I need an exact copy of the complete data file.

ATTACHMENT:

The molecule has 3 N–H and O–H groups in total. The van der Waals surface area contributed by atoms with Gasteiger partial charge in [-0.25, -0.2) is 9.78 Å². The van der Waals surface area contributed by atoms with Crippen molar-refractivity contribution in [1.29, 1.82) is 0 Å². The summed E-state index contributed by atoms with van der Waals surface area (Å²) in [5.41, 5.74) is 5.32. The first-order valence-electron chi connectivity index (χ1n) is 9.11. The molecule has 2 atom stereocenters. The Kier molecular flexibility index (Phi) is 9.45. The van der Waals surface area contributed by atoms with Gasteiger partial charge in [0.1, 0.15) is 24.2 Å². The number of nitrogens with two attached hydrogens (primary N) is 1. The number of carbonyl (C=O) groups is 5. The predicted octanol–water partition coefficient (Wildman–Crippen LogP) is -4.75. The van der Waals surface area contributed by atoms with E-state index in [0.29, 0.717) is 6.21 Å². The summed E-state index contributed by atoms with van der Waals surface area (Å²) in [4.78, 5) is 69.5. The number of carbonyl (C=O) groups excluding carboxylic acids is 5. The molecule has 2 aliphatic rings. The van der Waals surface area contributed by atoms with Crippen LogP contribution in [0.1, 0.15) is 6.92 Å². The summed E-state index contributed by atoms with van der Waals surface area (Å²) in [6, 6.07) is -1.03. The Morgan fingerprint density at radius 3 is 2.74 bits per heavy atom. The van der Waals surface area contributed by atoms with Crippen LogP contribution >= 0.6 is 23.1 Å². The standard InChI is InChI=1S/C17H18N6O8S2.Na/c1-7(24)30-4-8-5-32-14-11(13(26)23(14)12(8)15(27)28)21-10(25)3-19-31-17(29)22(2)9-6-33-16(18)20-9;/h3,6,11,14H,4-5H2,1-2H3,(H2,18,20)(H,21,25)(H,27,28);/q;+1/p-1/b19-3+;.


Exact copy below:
The molecule has 3 N–H and O–H groups in total. The van der Waals surface area contributed by atoms with Gasteiger partial charge in [-0.25, -0.2) is 9.78 Å². The van der Waals surface area contributed by atoms with Crippen molar-refractivity contribution in [1.29, 1.82) is 0 Å². The summed E-state index contributed by atoms with van der Waals surface area (Å²) in [5.41, 5.74) is 5.32. The first-order valence-electron chi connectivity index (χ1n) is 9.11. The molecule has 2 atom stereocenters. The Kier molecular flexibility index (Phi) is 9.45. The van der Waals surface area contributed by atoms with Gasteiger partial charge in [0.1, 0.15) is 24.2 Å². The number of nitrogens with two attached hydrogens (primary N) is 1. The number of carbonyl (C=O) groups is 5. The predicted octanol–water partition coefficient (Wildman–Crippen LogP) is -4.75. The van der Waals surface area contributed by atoms with E-state index in [0.29, 0.717) is 6.21 Å². The summed E-state index contributed by atoms with van der Waals surface area (Å²) in [4.78, 5) is 69.5. The number of carbonyl (C=O) groups excluding carboxylic acids is 5. The molecule has 2 aliphatic rings. The van der Waals surface area contributed by atoms with Crippen LogP contribution in [0.1, 0.15) is 6.92 Å². The summed E-state index contributed by atoms with van der Waals surface area (Å²) in [6, 6.07) is -1.03. The Morgan fingerprint density at radius 3 is 2.74 bits per heavy atom. The van der Waals surface area contributed by atoms with Crippen LogP contribution >= 0.6 is 23.1 Å². The standard InChI is InChI=1S/C17H18N6O8S2.Na/c1-7(24)30-4-8-5-32-14-11(13(26)23(14)12(8)15(27)28)21-10(25)3-19-31-17(29)22(2)9-6-33-16(18)20-9;/h3,6,11,14H,4-5H2,1-2H3,(H2,18,20)(H,21,25)(H,27,28);/q;+1/p-1/b19-3+;.